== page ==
The court concluded that the assignment of post-employment inventions is a restriction on future employment, observing that Alleshouse, “would have developed useful, specialized knowledge of the business of water attractions, wholly apart from any confidential information. Work in the same line of business was necessarily among the best and likely prospects for such an individual to pursue when leaving an employer.”

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Effect on Post Employment IP Agreements in general

The court equates post-employment patent assignments to non-compete agreements and held that the agreement was invalid under California law, but it also gave a clear warning to its effect on agreements in other states.
What would be acceptable? The court suggests that post-employment assignments may be enforceable if they are limited to trade secrets or proprietary information, even in California. The court states several times that the requirement to assign isn’t limited to trade secrets or proprietary information. This seems appropriate since this information is owned by the employer and should not be taken by a former employee. But beyond California, equating these agreements to non-competes suggests they must be reasonable. They should be limited in time, geographical area, and/or subject matter in the same manner as non-compete agreements.

This court handles all patent appeals. Although not controlling on other courts, it will likely be given deference since it is the patent appeals court. The decision is also likely to be extended to copyrights. Requiring an author, artist, or photographer to assign later created work would appear to be just as restrictive on them as it is on an inventor. The same analysis of their restriction on future employment applies.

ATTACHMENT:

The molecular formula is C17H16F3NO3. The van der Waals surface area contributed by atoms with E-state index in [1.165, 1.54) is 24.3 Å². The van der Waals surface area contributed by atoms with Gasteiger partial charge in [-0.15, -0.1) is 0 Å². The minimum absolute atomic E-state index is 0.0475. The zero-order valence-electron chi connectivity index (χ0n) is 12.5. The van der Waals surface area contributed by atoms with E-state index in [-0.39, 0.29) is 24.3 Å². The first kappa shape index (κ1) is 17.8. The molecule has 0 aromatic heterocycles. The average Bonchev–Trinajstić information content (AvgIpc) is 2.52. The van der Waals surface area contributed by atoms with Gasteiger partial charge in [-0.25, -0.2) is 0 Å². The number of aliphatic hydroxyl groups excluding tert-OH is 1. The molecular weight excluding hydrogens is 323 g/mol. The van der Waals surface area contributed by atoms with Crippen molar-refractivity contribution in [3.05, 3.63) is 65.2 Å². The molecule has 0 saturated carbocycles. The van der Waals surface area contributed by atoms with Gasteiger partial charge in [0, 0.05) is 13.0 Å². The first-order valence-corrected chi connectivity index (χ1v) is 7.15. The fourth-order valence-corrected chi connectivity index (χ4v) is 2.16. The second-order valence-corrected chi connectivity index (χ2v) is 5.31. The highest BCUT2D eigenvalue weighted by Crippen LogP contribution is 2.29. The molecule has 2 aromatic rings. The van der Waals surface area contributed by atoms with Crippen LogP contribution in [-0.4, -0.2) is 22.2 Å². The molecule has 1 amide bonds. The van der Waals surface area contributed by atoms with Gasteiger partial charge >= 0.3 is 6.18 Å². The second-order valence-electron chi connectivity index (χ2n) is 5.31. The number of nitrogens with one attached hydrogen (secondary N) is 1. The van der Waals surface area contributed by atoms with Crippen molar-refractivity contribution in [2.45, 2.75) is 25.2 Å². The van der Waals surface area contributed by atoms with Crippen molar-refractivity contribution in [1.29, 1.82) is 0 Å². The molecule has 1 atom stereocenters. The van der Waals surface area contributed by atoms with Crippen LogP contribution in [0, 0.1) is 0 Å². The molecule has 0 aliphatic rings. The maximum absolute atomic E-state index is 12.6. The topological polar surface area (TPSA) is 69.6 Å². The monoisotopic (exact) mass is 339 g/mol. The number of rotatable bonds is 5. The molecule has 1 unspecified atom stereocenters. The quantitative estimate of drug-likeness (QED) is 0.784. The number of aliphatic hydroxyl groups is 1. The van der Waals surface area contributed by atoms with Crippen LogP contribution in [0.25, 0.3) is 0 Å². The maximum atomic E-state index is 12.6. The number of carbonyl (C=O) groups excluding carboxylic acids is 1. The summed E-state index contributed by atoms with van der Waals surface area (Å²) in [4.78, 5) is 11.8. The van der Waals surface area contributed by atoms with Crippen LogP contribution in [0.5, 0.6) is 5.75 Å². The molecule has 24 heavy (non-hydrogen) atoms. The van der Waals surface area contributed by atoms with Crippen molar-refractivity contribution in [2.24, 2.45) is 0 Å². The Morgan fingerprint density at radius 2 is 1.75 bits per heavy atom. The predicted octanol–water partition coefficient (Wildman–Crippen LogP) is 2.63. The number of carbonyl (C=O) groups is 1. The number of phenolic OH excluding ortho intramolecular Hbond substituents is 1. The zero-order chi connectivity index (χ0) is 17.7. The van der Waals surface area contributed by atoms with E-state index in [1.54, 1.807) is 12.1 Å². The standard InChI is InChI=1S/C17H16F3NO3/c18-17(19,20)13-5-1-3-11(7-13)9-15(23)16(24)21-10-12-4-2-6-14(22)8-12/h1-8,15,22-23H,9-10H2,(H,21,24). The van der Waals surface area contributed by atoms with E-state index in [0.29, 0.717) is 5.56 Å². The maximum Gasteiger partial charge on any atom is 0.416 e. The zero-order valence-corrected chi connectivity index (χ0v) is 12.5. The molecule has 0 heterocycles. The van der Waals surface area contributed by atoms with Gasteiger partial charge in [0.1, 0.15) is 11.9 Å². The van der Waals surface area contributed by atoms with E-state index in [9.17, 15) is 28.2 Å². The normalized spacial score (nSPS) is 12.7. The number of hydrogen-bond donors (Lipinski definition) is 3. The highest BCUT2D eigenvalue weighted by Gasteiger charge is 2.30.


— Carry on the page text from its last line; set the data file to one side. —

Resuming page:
The concern over non-competes is growing, and President Biden weighed in on them during his campaign, stating, “[he] will work with Congress to eliminate all non-compete agreements, except the very few that are absolutely necessary to protect a narrowly defined category of trade secrets.”  (Misappropriation of trade secrets is illegal under state law as well as Federal law under the Defend Trade Secrets Act.)

Most states, including Michigan, allow non-compete agreements as long as they are reasonable, considering the period of time, geographic reach, and the subject matter restricted. They also look at the employee's access to sensitive information, and involvement in research and development; something this court repeatedly pointed to as lacking in the Whitewater agreement.

The trend will likely be a further narrowing of non-compete agreements. Since this court considers post-employment assignments to be a restriction on future employment, the same will likely happen to these agreements as well.

In the meantime, revising agreements to tie them to trade secrets would be wise, in the event President Biden gets his Federal ban. Businesses need to protect themselves from former employees who just happen to conceive of an invention or content capable of copyright protection after leaving that was under consideration or in development before leaving.

To be able to show these were trade secrets of the employer may be the only way to recover these valuable assets after an employee leaves, and having invention disclosure records and records of ongoing developments may be the evidence that is needed.

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William Honaker is a member partner in the Troy office of Dickinson Wright. With more than 35 years of experience as an intellectual property attorney, he helps businesses protect their brands, inventions, and copyrights.